According to a new study published in the Textile Research Journal 2009, tightly woven fabrics with a thread count above 246 and a pore size between 2 and 10 microns, blocked more than 99% of dust mite allergens and prevented penetration of 100% of dust mites.
The study, Anti-mite Covers: Potential Criteria for Materials Used Against Dust Mites, published by:Vanna Mahakittikun, Prapakorn Ninsanit,and Teerapong Wangapai - Department of Parasitology, Faculty of Medicine Siriraj Hospital, Mahidol University, Bangkok, Thailand and John Joseph Boitano - Stratford, Connecticut, USA and Chulaluk Komoltri - Clinical Epidemiology Unit, Faculty of Medicine Siriraj Hospital, Mahidol University, Bangkok, Thailand,
tested 53 mite proof covers claiming to be " anti-mite" from 10 different countries. The samples comprised tightly-woven ( over 265 thread count ), film/membrane coated woven, acaricidal-coated woven, non-woven, membrane-coated non woven, acaricidal ( ceramite,chitosan )-coated non-woven, plastic, and woven/non-woven combo fabrics. Three regular, cotton bed sheets ( 180 thread count ) were also tested and used as a comparison.
Keep in mind that these products tested were all claiming to be " anti-mite covers" specifically marketed to prevent dust mites and their associated allergens from infiltrating consumer bedding.
They concluded that while plastic and film/membrane fabrics performed well, because of the air permeability restrictions of these fabrics, tightly woven fabrics with an air permeability factor of between 2 and 6cm3/s/cm2 were the only fabrics to fulfill the requirements of performance and comfort.As well, tightly woven fabrics treated with acaricides fared no better than ones without acaricides. Fully 41% of the fabrics tested failed to meet the basic requirements, these included loosely woven fabrics treated with acaricides and non-woven fabrics.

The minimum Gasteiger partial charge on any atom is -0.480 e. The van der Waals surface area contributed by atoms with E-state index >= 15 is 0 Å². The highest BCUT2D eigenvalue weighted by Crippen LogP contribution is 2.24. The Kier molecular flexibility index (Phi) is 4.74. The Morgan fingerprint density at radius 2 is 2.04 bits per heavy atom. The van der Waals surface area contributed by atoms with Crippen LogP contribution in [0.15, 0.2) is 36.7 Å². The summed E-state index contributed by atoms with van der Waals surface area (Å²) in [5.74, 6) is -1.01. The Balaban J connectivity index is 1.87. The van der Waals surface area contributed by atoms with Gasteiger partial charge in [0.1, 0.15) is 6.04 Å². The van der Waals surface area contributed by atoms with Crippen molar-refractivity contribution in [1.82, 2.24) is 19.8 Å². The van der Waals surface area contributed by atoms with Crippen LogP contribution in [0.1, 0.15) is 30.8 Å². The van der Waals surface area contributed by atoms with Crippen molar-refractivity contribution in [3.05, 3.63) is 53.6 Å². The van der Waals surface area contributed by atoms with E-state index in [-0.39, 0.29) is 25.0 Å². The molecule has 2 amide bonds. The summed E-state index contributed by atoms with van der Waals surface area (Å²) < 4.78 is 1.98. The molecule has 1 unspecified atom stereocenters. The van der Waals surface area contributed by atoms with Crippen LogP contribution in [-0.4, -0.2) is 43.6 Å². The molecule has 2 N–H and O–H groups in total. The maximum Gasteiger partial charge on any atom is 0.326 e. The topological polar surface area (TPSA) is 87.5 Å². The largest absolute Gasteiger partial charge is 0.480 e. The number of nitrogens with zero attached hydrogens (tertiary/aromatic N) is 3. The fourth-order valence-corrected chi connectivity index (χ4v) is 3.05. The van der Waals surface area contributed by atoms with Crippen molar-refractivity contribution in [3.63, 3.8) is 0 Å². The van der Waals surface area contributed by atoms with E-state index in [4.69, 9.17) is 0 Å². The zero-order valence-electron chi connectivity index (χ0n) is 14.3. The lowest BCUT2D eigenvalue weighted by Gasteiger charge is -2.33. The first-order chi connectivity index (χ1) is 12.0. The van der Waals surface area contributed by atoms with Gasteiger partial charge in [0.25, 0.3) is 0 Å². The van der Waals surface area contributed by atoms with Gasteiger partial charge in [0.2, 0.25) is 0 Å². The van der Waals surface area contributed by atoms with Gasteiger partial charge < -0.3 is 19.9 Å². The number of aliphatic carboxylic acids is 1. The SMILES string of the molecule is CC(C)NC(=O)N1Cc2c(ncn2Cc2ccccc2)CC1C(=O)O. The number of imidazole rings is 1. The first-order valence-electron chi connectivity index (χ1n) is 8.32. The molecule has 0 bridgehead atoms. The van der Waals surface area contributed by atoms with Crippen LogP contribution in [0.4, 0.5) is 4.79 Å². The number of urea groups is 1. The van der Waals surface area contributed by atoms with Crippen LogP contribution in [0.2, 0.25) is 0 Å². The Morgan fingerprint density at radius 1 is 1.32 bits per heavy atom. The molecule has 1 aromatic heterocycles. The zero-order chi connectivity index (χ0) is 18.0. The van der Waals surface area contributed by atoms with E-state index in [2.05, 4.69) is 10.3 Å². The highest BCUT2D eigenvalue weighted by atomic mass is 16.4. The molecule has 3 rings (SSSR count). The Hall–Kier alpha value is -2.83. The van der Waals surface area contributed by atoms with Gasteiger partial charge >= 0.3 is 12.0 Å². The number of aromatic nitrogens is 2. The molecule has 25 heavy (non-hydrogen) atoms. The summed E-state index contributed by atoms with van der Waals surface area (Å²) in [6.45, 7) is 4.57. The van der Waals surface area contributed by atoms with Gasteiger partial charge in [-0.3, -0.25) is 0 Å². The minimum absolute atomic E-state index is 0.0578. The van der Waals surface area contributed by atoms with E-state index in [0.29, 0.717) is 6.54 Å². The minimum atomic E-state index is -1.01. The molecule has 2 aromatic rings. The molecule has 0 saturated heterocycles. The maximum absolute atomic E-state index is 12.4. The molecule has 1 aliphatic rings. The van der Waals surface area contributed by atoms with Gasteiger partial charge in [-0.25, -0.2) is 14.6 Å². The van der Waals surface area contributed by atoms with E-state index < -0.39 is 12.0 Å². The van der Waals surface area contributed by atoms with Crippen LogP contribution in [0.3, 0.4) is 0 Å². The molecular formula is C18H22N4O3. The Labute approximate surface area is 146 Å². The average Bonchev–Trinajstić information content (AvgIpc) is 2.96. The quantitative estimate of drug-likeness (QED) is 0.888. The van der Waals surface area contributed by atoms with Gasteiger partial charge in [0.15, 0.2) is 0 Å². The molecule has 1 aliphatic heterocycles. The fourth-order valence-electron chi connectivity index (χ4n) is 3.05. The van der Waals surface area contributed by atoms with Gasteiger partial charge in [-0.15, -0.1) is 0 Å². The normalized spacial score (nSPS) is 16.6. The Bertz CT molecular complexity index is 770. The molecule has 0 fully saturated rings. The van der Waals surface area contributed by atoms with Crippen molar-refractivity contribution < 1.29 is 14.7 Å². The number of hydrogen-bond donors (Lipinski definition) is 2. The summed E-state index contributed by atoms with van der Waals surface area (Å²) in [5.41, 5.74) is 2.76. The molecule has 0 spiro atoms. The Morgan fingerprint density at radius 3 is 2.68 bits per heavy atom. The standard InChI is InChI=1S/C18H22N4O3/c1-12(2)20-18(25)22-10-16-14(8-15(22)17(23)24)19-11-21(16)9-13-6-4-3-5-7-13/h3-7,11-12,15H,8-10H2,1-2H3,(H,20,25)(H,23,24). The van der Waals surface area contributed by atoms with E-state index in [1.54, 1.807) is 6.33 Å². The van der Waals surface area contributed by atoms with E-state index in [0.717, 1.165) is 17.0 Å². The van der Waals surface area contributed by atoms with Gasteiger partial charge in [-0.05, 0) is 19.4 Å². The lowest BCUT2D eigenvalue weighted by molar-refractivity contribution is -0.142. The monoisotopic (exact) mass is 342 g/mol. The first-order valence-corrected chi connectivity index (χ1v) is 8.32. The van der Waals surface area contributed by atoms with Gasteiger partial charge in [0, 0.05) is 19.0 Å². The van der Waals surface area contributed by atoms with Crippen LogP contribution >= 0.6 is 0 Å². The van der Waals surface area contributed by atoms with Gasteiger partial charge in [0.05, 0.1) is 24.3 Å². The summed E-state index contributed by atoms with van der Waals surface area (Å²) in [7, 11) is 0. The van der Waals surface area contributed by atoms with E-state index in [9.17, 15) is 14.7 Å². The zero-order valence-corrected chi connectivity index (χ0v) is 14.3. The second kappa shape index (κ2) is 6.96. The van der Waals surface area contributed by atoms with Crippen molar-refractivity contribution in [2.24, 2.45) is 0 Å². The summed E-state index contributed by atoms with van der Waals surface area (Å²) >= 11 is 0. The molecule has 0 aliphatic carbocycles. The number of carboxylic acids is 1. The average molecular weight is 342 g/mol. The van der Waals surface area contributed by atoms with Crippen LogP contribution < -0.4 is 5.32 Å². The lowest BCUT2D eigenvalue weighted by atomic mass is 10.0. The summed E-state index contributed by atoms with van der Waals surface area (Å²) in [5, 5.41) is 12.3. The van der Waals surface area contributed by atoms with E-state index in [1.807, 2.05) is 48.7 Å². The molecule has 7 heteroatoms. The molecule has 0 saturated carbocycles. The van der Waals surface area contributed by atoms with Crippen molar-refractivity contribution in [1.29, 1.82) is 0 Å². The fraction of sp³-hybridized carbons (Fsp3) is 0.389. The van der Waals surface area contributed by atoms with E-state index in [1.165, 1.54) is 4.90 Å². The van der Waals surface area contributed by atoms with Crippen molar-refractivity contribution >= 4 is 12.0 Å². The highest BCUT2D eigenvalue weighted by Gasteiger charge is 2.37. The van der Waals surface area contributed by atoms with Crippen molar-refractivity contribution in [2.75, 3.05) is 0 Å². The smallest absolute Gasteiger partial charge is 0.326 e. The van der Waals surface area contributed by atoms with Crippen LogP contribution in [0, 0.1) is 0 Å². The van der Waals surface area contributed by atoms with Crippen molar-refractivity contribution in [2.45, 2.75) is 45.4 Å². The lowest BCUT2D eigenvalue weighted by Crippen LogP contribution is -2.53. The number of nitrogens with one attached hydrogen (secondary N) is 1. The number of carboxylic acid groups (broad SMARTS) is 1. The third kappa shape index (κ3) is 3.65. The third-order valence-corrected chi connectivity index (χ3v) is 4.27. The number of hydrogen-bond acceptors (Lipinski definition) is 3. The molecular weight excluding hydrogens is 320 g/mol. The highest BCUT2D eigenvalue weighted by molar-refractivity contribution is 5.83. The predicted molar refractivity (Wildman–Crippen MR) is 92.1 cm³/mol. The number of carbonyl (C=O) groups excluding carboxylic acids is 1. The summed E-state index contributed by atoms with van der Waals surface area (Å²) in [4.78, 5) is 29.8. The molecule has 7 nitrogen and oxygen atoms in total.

The study also points out that it is not unreasonable to assume that repetitive launderings of all the various covers, other than plastic, would substantially degrade the performance over time, according to a study they cite. But, other studies cited, suggest the structural integrity of tightly woven covers was not compromised.
This study concluded that plastic and tightly woven covers block mite penetration and prevent leakage of allergens while other types of covers fail. The minimum criteria suggested is a fabric with " a pore size between 2 to 10 µm air permeability should be greater than 2 and less than 6cm3/s/cm2; and a thread count greater than 246/in2 "
What does this mean to the average consumer ? Basically they are saying that any tightly woven cover of more than 246 threads per inch is sufficient to block dust mites and their allergens. Coatings and chemicals have no benefit over a tightly woven fabric, and while plastic blocks mites and allergens, it is not air permeable, so it will be uncomfortable.
Finally the consumer has a baseline from which to make their decision on what kind of protection they choose and how much to pay for it. No longer will you have to pay for fancy coatings, chemicals, and false claims. What you do need, is a well constructed, high quality fabric with a thread count of more than 250. Whether you choose 100% cotton or a poly/cotton blend or just polyester, becomes a choice based on comfort and whether or not you have a sensitivity to synthetic materials. Choosing a mattress encasement, cover or travel sheet, no longer rests on the smallest pore size because any
material under 10 microns will block 99% of dust mite allergens and all mites. What you must remember is that on top of your mattress cover or encasement, you will also use a sheet. Combining the two, given that both are at least 250 thread count, your protection will be excellent.
Well ,why, you ask, do i need an encasement if my sheets are over 250 thread count ? For the same reason you should not use just a "cover". An encasement envelopes the whole mattress preventing any dust mites already there from escaping and preventing any new mites from infesting. If you use just a cover, something that you only put on top of your mattress, like a sheet, then you won't be getting the protection you could have or need.
The same criteria for encasements can be used for other protective barriers like travel sheets. The big difference between a mattress encasement and a travel sheet is, you don't sleep directly on a mattress cover, you do sleep directly on a travel sheet. So, while you may choose a mattress encasement or cover which is coarse,it will be covered by your sheets. Your choice for a travel sheet would be considerably softer. A product like an Allersac, at 400 threads per inch, provides more than enough protection but is soft and comfortable to sleep in.
Whichever product you need, do your homework. Find a well priced encasement or travel sheet to meet your needs. If a company can't tell you thread count or pore size, if the product can't easily be washed, or if you want pure cotton and they only have synthetic, move on. Contact another company, there are plenty of manufacturers of these types of protection.